Known as the birthplace of French America, Place Royale is a historic plaza in Quebec’s picturesque Lower Town and is one of the city’s most popular cultural hotspots. Whether you come to soak up the history, revel in the culture or to view the quaint yet stunning Notre-Dame-des-Victories Church, Place Royale has something for everyone.
The old-world cobblestone square is located in the historic district of Old Quebec (Vieux Quebec) and is surrounded by the rue Saint-Pierre, Cote de la Montagne and rue du Petit Champlain Street.
While the charming square may be small, it has a long and intriguing history. The first French settlement in America began in Place Royale in 1608 when Samuel de Champlain chose to build a fortified trading post on the site. The area soon became a thriving commercial marketplace where exports and European imports flourished.
Sadly, Place Royale was devastated during the Battle of Quebec in 1759, but later grew again into a bustling hub of activity and remained that way for most of the early-1800s. During the late-1800s the area fell into a decline and many of the buildings deteriorated. It wasn’t until the 1960s when the buildings were restored and the square was transformed into the attraction it is today.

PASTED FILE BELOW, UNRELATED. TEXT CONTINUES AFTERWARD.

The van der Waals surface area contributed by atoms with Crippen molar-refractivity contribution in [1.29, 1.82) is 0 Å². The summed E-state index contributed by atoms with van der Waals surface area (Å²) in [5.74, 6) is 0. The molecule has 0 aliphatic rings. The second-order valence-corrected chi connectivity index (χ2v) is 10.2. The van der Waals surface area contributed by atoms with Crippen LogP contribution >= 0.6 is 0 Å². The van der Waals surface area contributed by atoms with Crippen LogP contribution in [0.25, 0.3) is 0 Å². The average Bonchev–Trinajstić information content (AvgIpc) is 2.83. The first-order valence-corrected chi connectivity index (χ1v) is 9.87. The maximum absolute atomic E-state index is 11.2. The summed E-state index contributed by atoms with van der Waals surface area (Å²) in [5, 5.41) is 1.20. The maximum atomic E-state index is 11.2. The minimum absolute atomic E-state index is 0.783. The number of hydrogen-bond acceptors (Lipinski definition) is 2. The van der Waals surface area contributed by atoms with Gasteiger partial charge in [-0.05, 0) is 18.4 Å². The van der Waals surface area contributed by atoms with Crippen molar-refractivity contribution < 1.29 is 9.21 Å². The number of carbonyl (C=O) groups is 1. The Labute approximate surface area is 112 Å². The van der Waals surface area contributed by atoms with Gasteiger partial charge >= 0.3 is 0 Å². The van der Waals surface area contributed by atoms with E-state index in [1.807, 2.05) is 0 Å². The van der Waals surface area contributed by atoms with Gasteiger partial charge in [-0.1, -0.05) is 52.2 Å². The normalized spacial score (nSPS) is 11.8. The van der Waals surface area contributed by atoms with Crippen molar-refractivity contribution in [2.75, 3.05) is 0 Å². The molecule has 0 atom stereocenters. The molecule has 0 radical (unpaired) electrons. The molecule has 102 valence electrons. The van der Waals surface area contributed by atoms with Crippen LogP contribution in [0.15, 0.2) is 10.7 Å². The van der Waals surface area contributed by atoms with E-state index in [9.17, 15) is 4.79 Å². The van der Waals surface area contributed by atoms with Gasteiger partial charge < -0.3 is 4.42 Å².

As the site of the largest collection of surviving 17th- and 18th-century buildings in North America, there are many architectural highlights to look out for when visiting Place Royale.
The picture-perfect Notre-Dame-des-Victories is one of the oldest churches in North America with an aged stone facade and impressive altar. The Notre-Dame-des-Victories now houses splendid artworks, votive offerings and continues the tradition of blessings on the feast day of its patron saint St. Genevieve.
Another highlight of the plaza is the Musee de la place Royale, a museum of exhibits and multimedia shows depicting the history of New France and Place Royale. Once you’ve had your fix of the square’s impressive history and architecture, take some time to relax at one of the many restaurants and shop at boutiques dotted around the square.